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Published on September 12th, 2016 | by Greg

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AKG’s N60 NC: Sharp, Wired, Noise-Canceling

There aren’t many companies out there that have won a Grammy award, and even fewer audio brands. But in 2010, today’s firm was given the award (trivia note: the only other Technical winner that year was none other than Thomas Edison). Long-time manufacturers of a variety of professional solutions like microphones and aviation headsets, they also bring that experience into their consumer line. You may not need reference monitors, but it’s nice to know that the same engineering backs your headphones.

The AKG N60 NCs are on-ear noise-canceling headphones aimed straight at taking on any of the other big names in the category. On-ears are lighter and easier to travel with than over-ear sets, though it comes at a cost- typically they are a bit less comfortable and offering reduced isolation. These, though, use leather and memory foam on the cups instead of substitutes, making them quite cozy even over longer listening sessions. The headband isn’t padded, instead made from a bulkier plastic, but each cup folds in and then rotates flat for portability, in or out of the included neoprene case.

These aren’t wireless though and offer no Bluetooth functionality, which you should definitely keep in mind. The trade-off is better battery life, up to 30 hours of getting rid of external sounds and the ability to use the headphones as normal even if your batteries do run dry. Cables are handily removable, and there is a universal one-button remote and microphone for use with smartphones and tablets (though no volume controls). A USB cable is in the box as well for recharging. The overall aesthetic is classy without being old-school and modern without being edgy, and it matched the sound signature as well- never booming or boosted-bass-heavy, instead offering clean mids and clear highs. As you might expect considering the legacy, it sounds better, a little richer and more energetic, than most NC models on the market.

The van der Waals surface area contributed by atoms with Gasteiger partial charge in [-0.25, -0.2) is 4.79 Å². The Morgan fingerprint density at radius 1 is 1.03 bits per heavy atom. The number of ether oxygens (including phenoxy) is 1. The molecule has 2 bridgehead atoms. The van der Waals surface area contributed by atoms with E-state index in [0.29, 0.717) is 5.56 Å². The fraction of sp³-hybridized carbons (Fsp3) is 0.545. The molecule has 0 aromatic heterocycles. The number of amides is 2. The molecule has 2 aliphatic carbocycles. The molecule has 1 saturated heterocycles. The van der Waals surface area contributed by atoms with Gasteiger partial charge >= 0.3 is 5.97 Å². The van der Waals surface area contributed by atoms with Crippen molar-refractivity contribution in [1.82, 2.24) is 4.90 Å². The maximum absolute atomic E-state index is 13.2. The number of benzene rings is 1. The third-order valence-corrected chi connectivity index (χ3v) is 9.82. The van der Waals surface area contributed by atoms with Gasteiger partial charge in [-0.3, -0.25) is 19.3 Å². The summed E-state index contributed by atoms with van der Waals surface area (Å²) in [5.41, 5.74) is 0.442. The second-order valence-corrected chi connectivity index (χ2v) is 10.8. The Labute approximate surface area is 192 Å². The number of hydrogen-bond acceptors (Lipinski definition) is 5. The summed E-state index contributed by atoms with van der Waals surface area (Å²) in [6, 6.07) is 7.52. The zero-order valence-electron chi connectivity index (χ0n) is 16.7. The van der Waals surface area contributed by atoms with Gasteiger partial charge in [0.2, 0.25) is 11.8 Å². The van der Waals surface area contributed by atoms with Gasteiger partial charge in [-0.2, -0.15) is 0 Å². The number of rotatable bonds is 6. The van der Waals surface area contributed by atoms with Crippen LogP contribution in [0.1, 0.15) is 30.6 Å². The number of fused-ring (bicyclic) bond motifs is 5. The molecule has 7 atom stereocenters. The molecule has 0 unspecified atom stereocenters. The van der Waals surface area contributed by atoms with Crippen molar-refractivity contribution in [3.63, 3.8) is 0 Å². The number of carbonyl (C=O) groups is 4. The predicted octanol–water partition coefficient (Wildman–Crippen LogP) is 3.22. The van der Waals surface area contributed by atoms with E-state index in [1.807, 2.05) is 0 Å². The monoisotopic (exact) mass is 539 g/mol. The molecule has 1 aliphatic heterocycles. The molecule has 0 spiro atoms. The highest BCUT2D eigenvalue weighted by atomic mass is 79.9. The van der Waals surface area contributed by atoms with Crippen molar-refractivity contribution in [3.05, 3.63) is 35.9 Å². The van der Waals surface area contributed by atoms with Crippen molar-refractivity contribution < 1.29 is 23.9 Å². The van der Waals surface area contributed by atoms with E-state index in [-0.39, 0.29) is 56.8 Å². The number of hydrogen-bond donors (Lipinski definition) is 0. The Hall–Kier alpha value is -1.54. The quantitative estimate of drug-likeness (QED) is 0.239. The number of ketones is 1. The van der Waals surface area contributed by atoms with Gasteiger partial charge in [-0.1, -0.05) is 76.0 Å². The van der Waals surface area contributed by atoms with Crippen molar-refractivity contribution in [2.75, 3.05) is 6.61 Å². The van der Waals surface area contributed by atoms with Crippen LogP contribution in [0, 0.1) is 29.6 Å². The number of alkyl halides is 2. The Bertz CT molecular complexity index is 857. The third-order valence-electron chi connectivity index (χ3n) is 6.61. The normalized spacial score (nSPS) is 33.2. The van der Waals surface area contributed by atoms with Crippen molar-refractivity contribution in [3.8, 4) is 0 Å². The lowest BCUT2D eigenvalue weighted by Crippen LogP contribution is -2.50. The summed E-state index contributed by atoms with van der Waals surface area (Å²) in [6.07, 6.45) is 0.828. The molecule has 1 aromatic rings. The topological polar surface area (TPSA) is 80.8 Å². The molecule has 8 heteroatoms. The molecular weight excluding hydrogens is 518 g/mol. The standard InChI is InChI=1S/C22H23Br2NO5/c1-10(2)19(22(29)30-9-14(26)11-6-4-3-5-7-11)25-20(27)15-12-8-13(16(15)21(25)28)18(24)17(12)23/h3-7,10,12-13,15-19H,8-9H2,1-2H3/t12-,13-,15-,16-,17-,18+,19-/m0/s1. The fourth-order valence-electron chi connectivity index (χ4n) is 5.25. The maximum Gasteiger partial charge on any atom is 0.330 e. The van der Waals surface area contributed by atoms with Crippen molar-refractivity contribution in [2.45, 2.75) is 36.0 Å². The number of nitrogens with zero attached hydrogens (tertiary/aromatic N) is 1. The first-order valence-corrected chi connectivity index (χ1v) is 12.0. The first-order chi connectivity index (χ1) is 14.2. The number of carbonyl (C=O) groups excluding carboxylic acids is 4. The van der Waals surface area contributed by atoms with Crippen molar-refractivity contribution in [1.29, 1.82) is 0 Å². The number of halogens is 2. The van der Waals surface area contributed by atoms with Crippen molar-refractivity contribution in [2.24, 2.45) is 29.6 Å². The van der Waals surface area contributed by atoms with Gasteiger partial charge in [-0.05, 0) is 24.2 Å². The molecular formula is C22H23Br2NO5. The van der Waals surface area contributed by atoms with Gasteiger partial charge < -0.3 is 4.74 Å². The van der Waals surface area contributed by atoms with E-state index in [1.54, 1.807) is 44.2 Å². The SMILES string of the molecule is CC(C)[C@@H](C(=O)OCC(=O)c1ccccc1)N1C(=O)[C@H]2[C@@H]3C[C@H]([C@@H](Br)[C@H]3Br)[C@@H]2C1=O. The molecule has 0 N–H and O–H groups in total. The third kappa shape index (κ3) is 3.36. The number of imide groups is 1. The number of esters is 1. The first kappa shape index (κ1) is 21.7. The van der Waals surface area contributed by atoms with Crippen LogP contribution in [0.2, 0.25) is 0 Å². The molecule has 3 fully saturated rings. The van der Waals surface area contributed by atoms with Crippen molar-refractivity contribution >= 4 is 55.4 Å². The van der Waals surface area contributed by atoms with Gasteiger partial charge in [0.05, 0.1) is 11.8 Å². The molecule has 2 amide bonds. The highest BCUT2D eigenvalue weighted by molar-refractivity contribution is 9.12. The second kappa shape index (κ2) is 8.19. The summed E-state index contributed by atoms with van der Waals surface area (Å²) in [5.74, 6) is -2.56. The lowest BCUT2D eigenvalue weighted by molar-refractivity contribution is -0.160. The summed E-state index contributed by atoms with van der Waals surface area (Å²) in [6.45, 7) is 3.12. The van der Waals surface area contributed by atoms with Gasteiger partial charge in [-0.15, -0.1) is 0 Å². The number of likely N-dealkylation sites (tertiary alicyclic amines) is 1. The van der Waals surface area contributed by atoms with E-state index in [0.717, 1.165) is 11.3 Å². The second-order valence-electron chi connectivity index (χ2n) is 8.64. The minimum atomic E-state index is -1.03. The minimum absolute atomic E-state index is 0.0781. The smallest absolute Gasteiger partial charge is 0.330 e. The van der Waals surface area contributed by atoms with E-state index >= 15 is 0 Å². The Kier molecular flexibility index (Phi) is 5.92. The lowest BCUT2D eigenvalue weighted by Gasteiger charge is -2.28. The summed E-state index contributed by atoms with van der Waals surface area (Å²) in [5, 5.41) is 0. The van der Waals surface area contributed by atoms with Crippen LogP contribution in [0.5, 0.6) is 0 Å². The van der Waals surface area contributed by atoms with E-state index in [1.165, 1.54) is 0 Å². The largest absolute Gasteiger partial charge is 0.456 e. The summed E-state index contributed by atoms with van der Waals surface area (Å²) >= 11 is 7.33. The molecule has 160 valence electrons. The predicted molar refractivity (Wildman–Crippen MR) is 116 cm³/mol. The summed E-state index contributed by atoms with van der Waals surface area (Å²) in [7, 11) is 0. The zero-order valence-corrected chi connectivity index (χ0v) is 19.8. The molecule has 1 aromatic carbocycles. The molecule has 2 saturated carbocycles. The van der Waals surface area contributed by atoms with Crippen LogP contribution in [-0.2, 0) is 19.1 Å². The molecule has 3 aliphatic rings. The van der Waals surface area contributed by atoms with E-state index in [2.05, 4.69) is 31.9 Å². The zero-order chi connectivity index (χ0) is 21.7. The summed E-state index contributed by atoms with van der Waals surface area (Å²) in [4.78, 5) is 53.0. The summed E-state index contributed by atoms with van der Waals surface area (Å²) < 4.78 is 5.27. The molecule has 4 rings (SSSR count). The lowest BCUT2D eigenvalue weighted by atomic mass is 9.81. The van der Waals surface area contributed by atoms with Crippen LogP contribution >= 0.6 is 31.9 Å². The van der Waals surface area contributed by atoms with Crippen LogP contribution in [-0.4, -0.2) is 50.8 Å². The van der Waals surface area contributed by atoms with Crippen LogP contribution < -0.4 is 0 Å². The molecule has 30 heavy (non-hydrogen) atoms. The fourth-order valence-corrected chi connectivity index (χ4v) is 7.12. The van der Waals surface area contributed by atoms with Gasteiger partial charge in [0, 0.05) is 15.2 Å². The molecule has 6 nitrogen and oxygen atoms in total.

The noise cancellation technology in the AKG N60 NC on-ear headphones is top-notch, comparable or superior to most of the competition. It eliminated most repetitive and background noises, like the squealing and grinding of trains to the whirring of airplanes, and at most a slight hiss could be heard during periods of low volume. We’ve always liked AKG gear in the past, and it’s part of the Harmon family (along with JBL). They tend to create products that have stood up to some serious testing and time; these come with a two-year warranty. They’re available only in black, and are a better bet for those with smaller heads, but the AKG N60 NCs are available now, online and in stores. Expect to spend around $249.95.

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About the Author

Greg dreamed up the idea for the Truly Network while living in Hawaii, which began with a single site called TrulyObscure. In 2010, when advertisers and readers were requesting coverage beyond the scope of that site, TrulyNet was launched, reaching a broader audience over a variety of niche sites. Formerly the head technology correspondent for the Des Moines Register at age 16, he has since lived and worked in five states and two countries, helping a list of organizations and companies that includes the United States Census Bureau, TripAdvisor, Events Photo Group, Berlitz, and Computer Geeks. He also served as the Content Strategy Manager for HearPlanet, a multi-platform app that has reached over a million users and has been featured in the New York Times, Hemispheres Magazine, National Geographic Adventure, Fox Business News, PC Magazine, and even Apple’s own iPhone ads. Greg has written as a restaurant critic and feature journalist for a number of national and international publications, including City Weekend Magazine, Red Egg Magazine, the Newton Daily News, Capital Change Magazine, and an arm of China Daily, Beijing Weekend. In addition, he has served as a consulting editor for the Foreign Language Press of Beijing, as well as a writer and editor for the George Washington University Hatchet, the school newspaper of his alma mater. Originally from Iowa, Greg is currently living in the West Village of Manhattan.



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